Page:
Statutory Arbitration or ordinary litigation?

The handling of litigation arising from failure to comply with mandatory clauses is also an issue that the Conte-Huawei Decree leaves to the free negotiation of the parties.

The delicacy and complexity of the issues under discussion and the need for rapid decisions to safeguard the continuity of service suggest a full recourse to statutory arbitration at the expense of an ordinary legal action. It is also true, however, that the confidentiality of arbitration does not befit national security issues that should be  a matter for the court, including for possible criminal charges. Nevertheless, the Conte-Huawei Decree does not deal with this aspect.

The structural impact of the Conte-Huawei Decree on the provision of national security technologies

Although issued to regulate a specific situation, the Conte-Huawei Decree indirectly provides general indications to draft the contracts for the supply of foreign technology to telecommunications operators authorised by the Ministry of economic development.

It represents the first point of contact between the network protection obligations established by Art. Sixteen bis of Legislative Decree 259/03 and the protection of national security.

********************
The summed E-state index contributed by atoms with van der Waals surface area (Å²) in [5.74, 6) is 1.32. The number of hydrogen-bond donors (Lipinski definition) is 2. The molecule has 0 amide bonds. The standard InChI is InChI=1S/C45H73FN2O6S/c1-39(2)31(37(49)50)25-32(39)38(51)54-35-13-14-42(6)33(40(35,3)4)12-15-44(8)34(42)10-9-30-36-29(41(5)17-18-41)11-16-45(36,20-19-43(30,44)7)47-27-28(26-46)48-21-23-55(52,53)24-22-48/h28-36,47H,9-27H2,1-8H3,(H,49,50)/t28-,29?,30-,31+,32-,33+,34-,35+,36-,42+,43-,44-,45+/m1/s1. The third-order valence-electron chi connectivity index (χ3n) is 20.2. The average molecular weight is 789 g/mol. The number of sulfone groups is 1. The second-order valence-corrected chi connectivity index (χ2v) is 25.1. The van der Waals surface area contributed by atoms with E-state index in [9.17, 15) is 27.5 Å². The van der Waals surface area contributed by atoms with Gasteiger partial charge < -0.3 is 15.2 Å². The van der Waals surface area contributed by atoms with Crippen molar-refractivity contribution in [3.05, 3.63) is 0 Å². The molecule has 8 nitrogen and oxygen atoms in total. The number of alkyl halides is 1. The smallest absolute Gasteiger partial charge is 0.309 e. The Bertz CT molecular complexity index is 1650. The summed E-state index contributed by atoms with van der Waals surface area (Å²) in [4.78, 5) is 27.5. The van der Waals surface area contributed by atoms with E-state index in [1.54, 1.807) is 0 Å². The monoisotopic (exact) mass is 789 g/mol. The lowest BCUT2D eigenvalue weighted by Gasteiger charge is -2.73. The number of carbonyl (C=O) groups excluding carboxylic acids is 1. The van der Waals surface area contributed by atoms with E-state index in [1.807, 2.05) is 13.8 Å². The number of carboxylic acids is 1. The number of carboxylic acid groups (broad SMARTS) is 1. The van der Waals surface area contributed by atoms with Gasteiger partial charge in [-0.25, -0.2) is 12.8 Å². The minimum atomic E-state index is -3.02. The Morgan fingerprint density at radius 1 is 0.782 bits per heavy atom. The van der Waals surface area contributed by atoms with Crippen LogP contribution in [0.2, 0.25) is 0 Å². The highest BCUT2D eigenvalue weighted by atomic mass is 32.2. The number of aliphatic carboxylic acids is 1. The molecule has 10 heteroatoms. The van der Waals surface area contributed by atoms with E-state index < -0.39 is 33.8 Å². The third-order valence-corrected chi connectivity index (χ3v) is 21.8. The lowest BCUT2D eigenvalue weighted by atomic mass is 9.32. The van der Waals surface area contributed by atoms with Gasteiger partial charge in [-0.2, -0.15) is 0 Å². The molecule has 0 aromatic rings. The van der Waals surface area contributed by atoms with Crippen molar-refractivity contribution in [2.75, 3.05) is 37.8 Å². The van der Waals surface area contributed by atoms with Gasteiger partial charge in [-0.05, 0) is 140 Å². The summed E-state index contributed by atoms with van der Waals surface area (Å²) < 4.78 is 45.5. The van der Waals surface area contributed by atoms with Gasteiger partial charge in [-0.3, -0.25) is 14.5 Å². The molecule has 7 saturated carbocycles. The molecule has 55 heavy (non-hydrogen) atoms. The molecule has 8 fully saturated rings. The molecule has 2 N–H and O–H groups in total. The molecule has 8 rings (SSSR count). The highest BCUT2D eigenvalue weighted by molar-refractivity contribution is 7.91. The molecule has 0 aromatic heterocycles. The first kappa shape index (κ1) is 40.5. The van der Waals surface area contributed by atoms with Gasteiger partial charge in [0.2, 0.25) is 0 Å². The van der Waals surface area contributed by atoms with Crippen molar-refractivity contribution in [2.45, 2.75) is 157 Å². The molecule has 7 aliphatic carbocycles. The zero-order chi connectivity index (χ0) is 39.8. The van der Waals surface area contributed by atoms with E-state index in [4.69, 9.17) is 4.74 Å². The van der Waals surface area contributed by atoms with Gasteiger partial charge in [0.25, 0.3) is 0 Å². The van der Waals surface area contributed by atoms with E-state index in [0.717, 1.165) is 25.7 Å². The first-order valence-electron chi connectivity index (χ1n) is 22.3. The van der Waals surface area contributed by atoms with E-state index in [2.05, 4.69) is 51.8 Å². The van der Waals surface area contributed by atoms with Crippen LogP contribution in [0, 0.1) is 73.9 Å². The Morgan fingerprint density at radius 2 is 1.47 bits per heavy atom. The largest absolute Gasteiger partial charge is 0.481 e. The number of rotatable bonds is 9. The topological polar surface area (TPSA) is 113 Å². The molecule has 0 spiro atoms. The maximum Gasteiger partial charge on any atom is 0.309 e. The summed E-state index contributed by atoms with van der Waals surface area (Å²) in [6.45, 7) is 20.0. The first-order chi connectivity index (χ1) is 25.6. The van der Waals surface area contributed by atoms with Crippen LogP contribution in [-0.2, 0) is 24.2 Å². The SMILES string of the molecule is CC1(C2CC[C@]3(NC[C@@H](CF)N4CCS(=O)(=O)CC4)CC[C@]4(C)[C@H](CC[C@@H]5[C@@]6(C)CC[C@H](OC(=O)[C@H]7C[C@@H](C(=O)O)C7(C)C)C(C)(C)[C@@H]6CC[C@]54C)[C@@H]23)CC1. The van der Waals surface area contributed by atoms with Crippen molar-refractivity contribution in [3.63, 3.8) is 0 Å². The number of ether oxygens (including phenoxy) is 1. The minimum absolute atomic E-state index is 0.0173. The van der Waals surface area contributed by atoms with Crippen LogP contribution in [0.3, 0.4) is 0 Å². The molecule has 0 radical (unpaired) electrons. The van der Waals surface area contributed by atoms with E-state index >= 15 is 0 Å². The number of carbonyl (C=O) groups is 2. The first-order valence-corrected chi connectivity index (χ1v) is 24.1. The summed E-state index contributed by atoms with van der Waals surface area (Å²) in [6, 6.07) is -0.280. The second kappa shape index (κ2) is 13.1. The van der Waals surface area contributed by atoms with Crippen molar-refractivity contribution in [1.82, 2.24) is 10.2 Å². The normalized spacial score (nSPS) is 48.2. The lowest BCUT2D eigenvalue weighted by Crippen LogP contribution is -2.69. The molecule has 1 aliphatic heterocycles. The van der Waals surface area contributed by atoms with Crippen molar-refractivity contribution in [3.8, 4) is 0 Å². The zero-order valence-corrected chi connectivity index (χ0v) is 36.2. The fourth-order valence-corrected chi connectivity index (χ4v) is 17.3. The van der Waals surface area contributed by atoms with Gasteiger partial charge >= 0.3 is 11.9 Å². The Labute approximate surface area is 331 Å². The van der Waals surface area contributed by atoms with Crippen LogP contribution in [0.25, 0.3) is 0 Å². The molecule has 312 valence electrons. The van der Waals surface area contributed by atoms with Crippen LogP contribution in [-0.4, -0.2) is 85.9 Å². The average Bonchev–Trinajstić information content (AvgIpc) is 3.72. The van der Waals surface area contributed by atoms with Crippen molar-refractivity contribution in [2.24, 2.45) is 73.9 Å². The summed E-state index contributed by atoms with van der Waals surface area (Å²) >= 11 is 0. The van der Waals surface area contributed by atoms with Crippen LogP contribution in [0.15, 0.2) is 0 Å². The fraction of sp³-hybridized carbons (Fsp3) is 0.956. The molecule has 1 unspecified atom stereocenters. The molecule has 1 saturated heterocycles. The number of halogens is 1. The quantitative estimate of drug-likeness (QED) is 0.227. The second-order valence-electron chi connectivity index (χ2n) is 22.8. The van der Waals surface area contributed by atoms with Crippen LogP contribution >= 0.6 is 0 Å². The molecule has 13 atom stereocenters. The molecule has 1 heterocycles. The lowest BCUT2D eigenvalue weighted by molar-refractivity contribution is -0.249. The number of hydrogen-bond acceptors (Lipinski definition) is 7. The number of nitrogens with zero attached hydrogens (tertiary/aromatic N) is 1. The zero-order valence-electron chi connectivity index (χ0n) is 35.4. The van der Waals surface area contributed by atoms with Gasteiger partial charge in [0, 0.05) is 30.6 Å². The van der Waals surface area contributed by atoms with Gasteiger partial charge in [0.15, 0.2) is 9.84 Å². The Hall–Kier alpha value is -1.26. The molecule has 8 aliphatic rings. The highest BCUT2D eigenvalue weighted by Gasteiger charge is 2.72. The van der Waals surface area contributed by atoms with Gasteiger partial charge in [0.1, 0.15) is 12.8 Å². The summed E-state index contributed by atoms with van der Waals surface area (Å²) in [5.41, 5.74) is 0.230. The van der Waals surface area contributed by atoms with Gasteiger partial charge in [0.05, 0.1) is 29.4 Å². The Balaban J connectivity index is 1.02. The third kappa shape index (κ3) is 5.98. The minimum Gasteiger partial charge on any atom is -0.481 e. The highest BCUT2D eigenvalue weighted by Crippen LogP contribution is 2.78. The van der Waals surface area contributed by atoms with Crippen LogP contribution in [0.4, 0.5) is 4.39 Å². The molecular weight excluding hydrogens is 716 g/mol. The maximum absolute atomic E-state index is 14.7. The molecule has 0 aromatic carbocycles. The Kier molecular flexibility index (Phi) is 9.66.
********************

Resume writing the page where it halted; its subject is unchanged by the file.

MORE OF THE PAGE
As a matter of fact and out of common sense, the Conte-Huawei Decree should apply not only to Chinese Big Tech but also to all other suppliers of technologies used in the areas of national security, from operating systems, applications and so on to network equipment and infrastructures. In strictly (and limping) legal terms, however, it is not so, and therefore the executive has created a sort of special contractual law to regulate relations with a single interlocutor.

As a consequence, the ICT security industry suffers from high uncertainty and doubt on the ways and terms of negotiating with TIM. Also, there is the risk of large differences between the individual negotiations, which are difficult to justify in terms of contractual good-faith. At the same time, the Conte-Huawei Decree creates difficulties for other operators who, although not among the addressees of the Decree, will not be able to escape its effects in the technological and commercial planning of their investments.


The protection of Italian national security is undoubtedly a primary objective of the Government’s strategy, but it suffers the negative consequences of improper use of the regulatory instrument. It has been widespread for some time, and the Conte-Huawei Decree is just the latest example, the belief that “a law is enough” to solve problems.

This conclusion is only partly true because laws and regulations are like the tools of a mechanic: they must be well built, and above all, used for the purpose for which they have been built, as did not happen in the case of this Decree.